This resource tells the history of the Intergovernmental Panel on Climate Change (IPCC) in the form of a graphic novel.
The graphic novel reviews how the IPCC formed, how it works, and what kind of topics it assesses.
The novel also explains concepts such as the scientific method and the peer-review process and examines why taking action against climate change is important.
This graphic novel helps students answer the question: "How can we be so sure about what we know about climate change?"
It provides a detailed summary of the work of the Intergovernmental Panel on Climate Change in a student-friendly format.
The graphic novel refers readers to the Because IPCC website, where the graphic novel is available in several languages.
Students should be familiar with climate change and its impacts.
This graphic novel is in the form of a pdf. Students need access to technology to read it; otherwise, it needs to be printed.
Some students in middle school may need more scaffolded support with reading this text. Consider having students read out loud as a group or showing this video read-aloud instead.
Civics or government classes could discuss the diplomatic issues in the graphic novel.
Science teachers could pair this graphic novel with the 2018 IPCC report and analyze the data with their students.
This novel indicates the contributions of the IPCC in providing up-to-date climate science reports. It also elaborates on the latest knowledge, findings, and ways that the IPCC produces high-confidence climate information for governments to avoid climate crises and potential climate risks. This is recommended for teaching.
Next Generation Science Standards (NGSS)
ESS3: Earth and Human Activity
MS-ESS3-5 Ask questions to clarify evidence of the factors that have caused the rise in global temperatures over the past century.
HS-ESS3-3 Create a computational simulation to illustrate the relationships among management of natural resources, the sustainability of human populations, and biodiversity.
LS2: Ecosystems: Interactions, Energy, and Dynamics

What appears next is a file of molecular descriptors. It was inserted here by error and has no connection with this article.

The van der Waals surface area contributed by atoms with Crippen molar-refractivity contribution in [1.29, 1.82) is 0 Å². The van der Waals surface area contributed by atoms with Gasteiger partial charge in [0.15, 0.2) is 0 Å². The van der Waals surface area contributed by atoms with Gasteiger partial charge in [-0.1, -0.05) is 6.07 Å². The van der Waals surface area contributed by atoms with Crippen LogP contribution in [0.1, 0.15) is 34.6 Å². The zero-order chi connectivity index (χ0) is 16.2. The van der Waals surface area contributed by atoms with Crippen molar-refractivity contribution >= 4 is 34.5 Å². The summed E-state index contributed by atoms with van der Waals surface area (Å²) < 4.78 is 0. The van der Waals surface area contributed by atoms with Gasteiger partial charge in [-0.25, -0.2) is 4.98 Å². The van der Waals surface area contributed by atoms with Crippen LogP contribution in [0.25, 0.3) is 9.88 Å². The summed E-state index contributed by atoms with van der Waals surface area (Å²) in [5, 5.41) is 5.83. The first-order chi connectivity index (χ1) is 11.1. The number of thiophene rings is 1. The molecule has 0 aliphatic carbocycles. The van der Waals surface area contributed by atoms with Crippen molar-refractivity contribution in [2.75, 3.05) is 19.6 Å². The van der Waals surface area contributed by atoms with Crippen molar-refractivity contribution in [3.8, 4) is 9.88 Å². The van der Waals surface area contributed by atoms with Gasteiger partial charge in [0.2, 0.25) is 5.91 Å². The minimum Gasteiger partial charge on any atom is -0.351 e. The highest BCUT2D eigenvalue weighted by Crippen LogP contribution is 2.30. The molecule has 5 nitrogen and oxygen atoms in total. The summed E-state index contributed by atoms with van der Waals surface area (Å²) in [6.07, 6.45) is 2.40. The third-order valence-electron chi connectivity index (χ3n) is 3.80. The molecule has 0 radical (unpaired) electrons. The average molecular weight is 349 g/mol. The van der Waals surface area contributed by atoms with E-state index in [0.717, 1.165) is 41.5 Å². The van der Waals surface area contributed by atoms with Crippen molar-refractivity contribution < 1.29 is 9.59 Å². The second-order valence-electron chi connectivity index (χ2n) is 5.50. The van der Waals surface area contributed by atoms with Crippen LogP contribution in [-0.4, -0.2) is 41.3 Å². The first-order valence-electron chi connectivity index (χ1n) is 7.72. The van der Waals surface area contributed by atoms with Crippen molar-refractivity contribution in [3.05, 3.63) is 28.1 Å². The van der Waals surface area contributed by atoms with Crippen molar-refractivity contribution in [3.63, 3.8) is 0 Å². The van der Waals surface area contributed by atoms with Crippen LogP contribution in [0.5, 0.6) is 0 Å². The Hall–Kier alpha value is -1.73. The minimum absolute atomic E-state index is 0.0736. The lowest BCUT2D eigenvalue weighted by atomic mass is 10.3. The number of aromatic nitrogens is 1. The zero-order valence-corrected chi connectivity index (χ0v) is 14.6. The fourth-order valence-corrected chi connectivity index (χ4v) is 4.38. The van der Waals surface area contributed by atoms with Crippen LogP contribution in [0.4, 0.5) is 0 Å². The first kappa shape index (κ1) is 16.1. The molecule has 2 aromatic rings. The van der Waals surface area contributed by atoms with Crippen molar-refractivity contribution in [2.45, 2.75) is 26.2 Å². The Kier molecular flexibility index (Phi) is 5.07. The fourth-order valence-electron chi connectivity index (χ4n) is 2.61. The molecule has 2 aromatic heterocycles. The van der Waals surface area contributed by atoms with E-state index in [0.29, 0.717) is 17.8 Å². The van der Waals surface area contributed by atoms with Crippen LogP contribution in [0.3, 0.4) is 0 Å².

HS-LS2-6 Evaluate the claims, evidence, and reasoning that the complex interactions in ecosystems maintain relatively consistent numbers and types of organisms in stable conditions, but changing conditions may result in a new ecosystem.
LS4: Biological Evolution: Unity and Diversity
HS-LS4-5 Evaluate the evidence supporting claims that changes in environmental conditions may result in: (1) increases in the number of individuals of some species, (2) the emergence of new species over time, and (3) the extinction of other species.
College, Career, and Civic Life (C3) Standards
Dimension 2: Civics
D2.Civ.10.6-8 Explain the relevance of personal interests and perspectives, civic virtues, and democratic principles when people address issues and problems in government and civil society.
D2.Civ.14.6-8 Compare historical and contemporary means of changing societies, and promoting the common good.
D2.Civ.1.9-12 Distinguish the powers and responsibilities of local, state, tribal, national, and international civic and political institutions.
D2.Civ.11.9-12 Evaluate multiple procedures for making governmental decisions at the local, state, national, and international levels in terms of the civic purposes achieved.
Dimension 2: History
D2.His.15.6-8 Evaluate the relative influence of various causes of events and developments in the past.
Dimension 3: Gathering and Evaluating Sources
D3.1.9-12 Gather relevant information from multiple sources representing a wide range of views while using the origin, authority, structure, context, and corroborative value of the sources to guide the selection.
Dimension 4: Taking Informed Action
D4.6.9-12 Use disciplinary and interdisciplinary lenses to understand the characteristics and causes of local, regional, and global problems; instances of such problems in multiple contexts; and challenges and opportunities faced by those trying to address these problems over time and place.